Every morning an army of women mobilises. Through the arterial corridors they disperse, pushing their trolleys, carrying their buckets. A chorus of polite knocks and doors are pushed open – the guests are at breakfast or perhaps already checked-out. It is during this in-between time the women get to work; straightening the bed-clothes, replacing the toiletries. Like hitting ‘refresh’, the rooms return to their pristine default. All this goes unnoticed by the guests, who have become so accustomed to this service, they receive this continual renewal as if it occurred automatically, or by magic.
In her new series Caroline Walker breaks this spell and confronts the viewer with the hidden side of the hotel industry. This is a departure from her previous works which dealt with the (imagined) glamourous home of LA wives; now the artist shows us the work and the women that lie behind the perfect appearance of these luxurious spaces.
That such women were invisible in her previous images, whilst the results of their labour were always present, should be noted. Domestic space is multivalent – one woman’s home is another’s place of work – and in this series Walker makes a concerted effort to expand her depiction of the relationships between the home (or home-like) and the female. Her choice of the hotel as an area to explore this duality is interesting. Hotel rooms are quasi-domestic, mimicking the function of a house whilst being as unobtrusive and unindividual as possible to cater for the widest clientele: they are in effect a home to nobody, not least the transient population that frequents them. In this unnoticed space the staff are rendered doubly invisible: whilst in the past one knew one’s personal maids, the traveller has no relationship with the faceless hands that maintain their temporary home.
Caroline Walker’s paintings are a direct attempt to make us notice these overlooked people and visualise the invisible relationship between the physical place of this female labour and the underlying structures that govern the workers’ positions. Walker combines acuity with an eye for the poetic: her brushstrokes are bald but beautiful, giving just enough information to make plain the reality of what she has seen whilst leaving enough for the viewer’s imagination. Her own act of witnessing, shadowing these women as they went about their daily tasks, is translated to the viewer as directly as though she opened a window into her memories. One joins her in this consented-to voyeurism: peering round doors, standing just behind or outside to allow the women to work undisturbed, so as to record their experience faithfully.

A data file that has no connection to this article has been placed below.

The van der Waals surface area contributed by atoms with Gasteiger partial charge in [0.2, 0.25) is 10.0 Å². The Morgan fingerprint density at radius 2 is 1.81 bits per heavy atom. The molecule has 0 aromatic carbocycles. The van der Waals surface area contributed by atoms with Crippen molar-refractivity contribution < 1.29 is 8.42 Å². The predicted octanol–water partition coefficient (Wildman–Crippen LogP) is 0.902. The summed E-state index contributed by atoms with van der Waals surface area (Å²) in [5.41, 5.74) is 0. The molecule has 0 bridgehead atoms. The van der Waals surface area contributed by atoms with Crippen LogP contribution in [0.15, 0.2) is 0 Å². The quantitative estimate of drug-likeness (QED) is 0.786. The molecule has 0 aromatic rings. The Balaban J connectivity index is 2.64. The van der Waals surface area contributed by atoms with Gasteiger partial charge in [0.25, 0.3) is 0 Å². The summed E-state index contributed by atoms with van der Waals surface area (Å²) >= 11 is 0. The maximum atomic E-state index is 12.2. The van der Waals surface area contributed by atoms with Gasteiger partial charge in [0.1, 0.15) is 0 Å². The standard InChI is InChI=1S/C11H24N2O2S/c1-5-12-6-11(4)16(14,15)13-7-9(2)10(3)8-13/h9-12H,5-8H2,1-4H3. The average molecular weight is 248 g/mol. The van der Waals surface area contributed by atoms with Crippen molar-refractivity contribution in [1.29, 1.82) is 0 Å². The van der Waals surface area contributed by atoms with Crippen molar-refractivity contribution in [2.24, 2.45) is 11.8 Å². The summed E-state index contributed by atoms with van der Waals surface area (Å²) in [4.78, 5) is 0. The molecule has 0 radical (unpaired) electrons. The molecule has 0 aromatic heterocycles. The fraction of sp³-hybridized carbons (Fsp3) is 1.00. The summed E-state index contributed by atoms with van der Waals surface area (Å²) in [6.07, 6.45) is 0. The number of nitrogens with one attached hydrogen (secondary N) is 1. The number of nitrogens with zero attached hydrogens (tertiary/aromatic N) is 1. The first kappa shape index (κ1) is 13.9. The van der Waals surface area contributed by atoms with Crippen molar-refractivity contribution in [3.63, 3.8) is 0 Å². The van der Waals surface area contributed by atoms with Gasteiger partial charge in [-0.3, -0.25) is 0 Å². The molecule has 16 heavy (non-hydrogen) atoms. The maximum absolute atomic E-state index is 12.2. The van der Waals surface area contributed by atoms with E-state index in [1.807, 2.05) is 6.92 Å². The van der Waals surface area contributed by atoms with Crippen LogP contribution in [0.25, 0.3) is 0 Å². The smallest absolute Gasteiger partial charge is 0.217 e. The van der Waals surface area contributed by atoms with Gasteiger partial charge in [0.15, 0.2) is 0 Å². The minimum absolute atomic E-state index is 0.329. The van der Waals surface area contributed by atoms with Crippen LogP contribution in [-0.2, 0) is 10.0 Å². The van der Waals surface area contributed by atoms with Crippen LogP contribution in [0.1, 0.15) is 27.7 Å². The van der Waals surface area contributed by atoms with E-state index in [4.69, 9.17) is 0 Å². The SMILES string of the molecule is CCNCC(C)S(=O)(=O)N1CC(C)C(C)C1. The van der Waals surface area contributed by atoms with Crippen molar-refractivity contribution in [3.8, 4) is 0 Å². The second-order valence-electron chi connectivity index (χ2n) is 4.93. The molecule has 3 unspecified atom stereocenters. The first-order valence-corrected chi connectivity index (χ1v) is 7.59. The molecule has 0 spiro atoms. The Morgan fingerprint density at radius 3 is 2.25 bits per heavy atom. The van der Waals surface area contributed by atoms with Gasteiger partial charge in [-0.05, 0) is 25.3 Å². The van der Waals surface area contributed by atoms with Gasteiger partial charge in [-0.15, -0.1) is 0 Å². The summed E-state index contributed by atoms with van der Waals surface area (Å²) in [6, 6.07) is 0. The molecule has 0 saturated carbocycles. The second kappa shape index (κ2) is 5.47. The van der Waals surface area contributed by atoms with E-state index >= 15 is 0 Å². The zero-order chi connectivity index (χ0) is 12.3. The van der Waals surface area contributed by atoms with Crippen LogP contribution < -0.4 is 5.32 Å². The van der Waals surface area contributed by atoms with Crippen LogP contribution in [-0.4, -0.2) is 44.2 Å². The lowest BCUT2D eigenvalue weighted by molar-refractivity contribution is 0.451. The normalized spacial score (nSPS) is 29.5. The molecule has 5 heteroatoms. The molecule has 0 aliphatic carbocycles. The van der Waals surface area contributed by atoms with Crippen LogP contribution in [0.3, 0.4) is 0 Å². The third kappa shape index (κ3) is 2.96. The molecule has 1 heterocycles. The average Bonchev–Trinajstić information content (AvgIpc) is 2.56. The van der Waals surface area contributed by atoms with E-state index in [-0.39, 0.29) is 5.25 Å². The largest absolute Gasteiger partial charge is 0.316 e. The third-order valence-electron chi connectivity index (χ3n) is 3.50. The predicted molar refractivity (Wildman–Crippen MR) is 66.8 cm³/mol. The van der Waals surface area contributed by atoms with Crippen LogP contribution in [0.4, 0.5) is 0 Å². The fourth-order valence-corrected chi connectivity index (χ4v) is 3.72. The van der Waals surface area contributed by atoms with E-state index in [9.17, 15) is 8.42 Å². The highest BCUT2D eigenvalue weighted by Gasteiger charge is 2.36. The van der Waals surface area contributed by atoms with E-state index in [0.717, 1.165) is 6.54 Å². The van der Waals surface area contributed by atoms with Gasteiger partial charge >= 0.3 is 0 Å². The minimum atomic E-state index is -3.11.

In her endeavour, Caroline Walker follows in the footsteps of the Berwick Street Collective and their radical documentary Nightcleaners Part 1 about the campaign to unionise the women who cleaned office blocks at night. Walker’s documentary methodology and self-reflexivity in implicating both herself and the viewer in the processes of precarious and invisible labour put her work within the collective’s aims. However, it is also possible to read Walker’s paintings through more recent representations of such labour on film. Her behind-the-scenes aesthetic will be familiar to viewers of television reality documentaries such as BBC’s ‘Inside Claridge’s’ which have gained popularity in recent years. Light and frothy, these programmes offer up the luxury hotel as an escape, but in the form of an unfolding secret: the pleasure for the viewer is seeing how the façade is created. Walker’s paintings utilise this aesthetic to lull her viewers into a false sense of security before presenting the much less rosy reality. The creeping voyeurism and sense of unease one feels looking at her works – feeling as though one is seeing something one shouldn’t see – challenges our complicity with the conditions of these women’s labour and the way their work has been erased from our consciousness. Caroline Walker’s paintings are gentle and bold; beautiful but unapologetic in their depiction of work, leaving the viewer in no doubt that their experience has been aesthetic and political.